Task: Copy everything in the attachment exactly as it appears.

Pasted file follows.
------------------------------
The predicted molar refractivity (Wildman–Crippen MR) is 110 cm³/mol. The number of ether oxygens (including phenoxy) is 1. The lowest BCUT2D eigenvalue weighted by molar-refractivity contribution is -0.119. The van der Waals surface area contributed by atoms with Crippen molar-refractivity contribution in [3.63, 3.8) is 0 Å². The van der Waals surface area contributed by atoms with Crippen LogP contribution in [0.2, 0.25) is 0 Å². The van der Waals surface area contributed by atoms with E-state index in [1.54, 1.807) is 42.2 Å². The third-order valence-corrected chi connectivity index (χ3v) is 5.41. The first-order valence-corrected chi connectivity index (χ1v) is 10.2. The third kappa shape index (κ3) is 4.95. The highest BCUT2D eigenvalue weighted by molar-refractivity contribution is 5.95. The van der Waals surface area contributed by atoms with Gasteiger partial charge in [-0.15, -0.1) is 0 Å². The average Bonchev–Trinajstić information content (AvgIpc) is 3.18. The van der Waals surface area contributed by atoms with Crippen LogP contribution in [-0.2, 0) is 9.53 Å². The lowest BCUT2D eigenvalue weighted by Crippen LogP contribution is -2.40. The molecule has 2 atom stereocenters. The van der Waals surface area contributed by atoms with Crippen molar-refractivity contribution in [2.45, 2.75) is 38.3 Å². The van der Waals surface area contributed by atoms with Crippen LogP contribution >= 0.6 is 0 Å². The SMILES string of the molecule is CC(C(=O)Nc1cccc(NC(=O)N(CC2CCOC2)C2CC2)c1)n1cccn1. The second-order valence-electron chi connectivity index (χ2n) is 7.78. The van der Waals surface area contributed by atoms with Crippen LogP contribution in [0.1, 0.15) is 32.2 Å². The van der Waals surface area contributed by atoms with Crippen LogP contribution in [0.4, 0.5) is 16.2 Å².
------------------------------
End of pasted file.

The predicted molar refractivity (Wildman–Crippen MR) is 110 cm³/mol. The number of ether oxygens (including phenoxy) is 1. The lowest BCUT2D eigenvalue weighted by molar-refractivity contribution is -0.119. The van der Waals surface area contributed by atoms with Crippen molar-refractivity contribution in [3.63, 3.8) is 0 Å². The van der Waals surface area contributed by atoms with Crippen LogP contribution in [0.2, 0.25) is 0 Å². The van der Waals surface area contributed by atoms with E-state index in [1.54, 1.807) is 42.2 Å². The third-order valence-corrected chi connectivity index (χ3v) is 5.41. The first-order valence-corrected chi connectivity index (χ1v) is 10.2. The third kappa shape index (κ3) is 4.95. The highest BCUT2D eigenvalue weighted by molar-refractivity contribution is 5.95. The van der Waals surface area contributed by atoms with Gasteiger partial charge in [-0.15, -0.1) is 0 Å². The average Bonchev–Trinajstić information content (AvgIpc) is 3.18. The van der Waals surface area contributed by atoms with Crippen LogP contribution in [-0.2, 0) is 9.53 Å². The lowest BCUT2D eigenvalue weighted by Crippen LogP contribution is -2.40. The molecule has 2 atom stereocenters. The van der Waals surface area contributed by atoms with Crippen molar-refractivity contribution in [2.45, 2.75) is 38.3 Å². The van der Waals surface area contributed by atoms with Crippen LogP contribution >= 0.6 is 0 Å². The SMILES string of the molecule is CC(C(=O)Nc1cccc(NC(=O)N(CC2CCOC2)C2CC2)c1)n1cccn1. The second-order valence-electron chi connectivity index (χ2n) is 7.78. The van der Waals surface area contributed by atoms with Crippen LogP contribution in [0.1, 0.15) is 32.2 Å². The van der Waals surface area contributed by atoms with Crippen LogP contribution in [0.4, 0.5) is 16.2 Å².